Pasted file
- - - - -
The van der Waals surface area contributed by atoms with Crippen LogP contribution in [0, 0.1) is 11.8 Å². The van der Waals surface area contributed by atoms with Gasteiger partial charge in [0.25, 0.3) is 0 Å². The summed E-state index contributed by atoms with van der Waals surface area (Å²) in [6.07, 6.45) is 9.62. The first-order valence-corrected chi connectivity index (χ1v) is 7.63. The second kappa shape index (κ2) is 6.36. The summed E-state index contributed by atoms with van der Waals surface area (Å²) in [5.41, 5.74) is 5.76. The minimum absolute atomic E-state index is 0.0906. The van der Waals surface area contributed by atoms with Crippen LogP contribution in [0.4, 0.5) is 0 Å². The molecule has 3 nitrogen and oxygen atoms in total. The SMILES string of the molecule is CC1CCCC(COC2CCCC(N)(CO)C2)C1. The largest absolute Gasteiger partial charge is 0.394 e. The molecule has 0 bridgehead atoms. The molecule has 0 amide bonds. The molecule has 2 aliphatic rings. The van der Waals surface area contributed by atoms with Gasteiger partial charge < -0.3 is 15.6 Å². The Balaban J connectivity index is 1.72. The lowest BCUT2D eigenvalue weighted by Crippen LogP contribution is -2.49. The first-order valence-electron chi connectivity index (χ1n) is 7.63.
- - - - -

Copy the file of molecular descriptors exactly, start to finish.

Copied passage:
The van der Waals surface area contributed by atoms with Crippen LogP contribution in [0, 0.1) is 11.8 Å². The van der Waals surface area contributed by atoms with Gasteiger partial charge in [0.25, 0.3) is 0 Å². The summed E-state index contributed by atoms with van der Waals surface area (Å²) in [6.07, 6.45) is 9.62. The first-order valence-corrected chi connectivity index (χ1v) is 7.63. The second kappa shape index (κ2) is 6.36. The summed E-state index contributed by atoms with van der Waals surface area (Å²) in [5.41, 5.74) is 5.76. The minimum absolute atomic E-state index is 0.0906. The van der Waals surface area contributed by atoms with Crippen LogP contribution in [0.4, 0.5) is 0 Å². The molecule has 3 nitrogen and oxygen atoms in total. The SMILES string of the molecule is CC1CCCC(COC2CCCC(N)(CO)C2)C1. The largest absolute Gasteiger partial charge is 0.394 e. The molecule has 0 bridgehead atoms. The molecule has 0 amide bonds. The molecule has 2 aliphatic rings. The van der Waals surface area contributed by atoms with Gasteiger partial charge < -0.3 is 15.6 Å². The Balaban J connectivity index is 1.72. The lowest BCUT2D eigenvalue weighted by Crippen LogP contribution is -2.49. The first-order valence-electron chi connectivity index (χ1n) is 7.63.